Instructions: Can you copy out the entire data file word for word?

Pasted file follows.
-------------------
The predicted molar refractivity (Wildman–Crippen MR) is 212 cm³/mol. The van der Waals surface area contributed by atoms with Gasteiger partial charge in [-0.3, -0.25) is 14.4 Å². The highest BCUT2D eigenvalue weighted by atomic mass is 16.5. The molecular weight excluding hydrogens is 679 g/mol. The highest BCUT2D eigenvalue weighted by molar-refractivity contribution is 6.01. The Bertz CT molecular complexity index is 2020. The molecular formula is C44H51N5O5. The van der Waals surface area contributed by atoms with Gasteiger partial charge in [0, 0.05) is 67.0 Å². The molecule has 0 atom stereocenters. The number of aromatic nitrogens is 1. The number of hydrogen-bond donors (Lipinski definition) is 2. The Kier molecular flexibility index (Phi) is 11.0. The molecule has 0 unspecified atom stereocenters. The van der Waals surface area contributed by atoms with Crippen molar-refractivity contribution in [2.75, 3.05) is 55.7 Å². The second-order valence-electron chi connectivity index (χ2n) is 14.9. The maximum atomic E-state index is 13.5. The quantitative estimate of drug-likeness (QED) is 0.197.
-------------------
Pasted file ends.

The predicted molar refractivity (Wildman–Crippen MR) is 212 cm³/mol. The van der Waals surface area contributed by atoms with Gasteiger partial charge in [-0.3, -0.25) is 14.4 Å². The highest BCUT2D eigenvalue weighted by atomic mass is 16.5. The molecular weight excluding hydrogens is 679 g/mol. The highest BCUT2D eigenvalue weighted by molar-refractivity contribution is 6.01. The Bertz CT molecular complexity index is 2020. The molecular formula is C44H51N5O5. The van der Waals surface area contributed by atoms with Gasteiger partial charge in [0, 0.05) is 67.0 Å². The molecule has 0 atom stereocenters. The number of aromatic nitrogens is 1. The number of hydrogen-bond donors (Lipinski definition) is 2. The Kier molecular flexibility index (Phi) is 11.0. The molecule has 0 unspecified atom stereocenters. The van der Waals surface area contributed by atoms with Crippen molar-refractivity contribution in [2.75, 3.05) is 55.7 Å². The second-order valence-electron chi connectivity index (χ2n) is 14.9. The maximum atomic E-state index is 13.5. The quantitative estimate of drug-likeness (QED) is 0.197.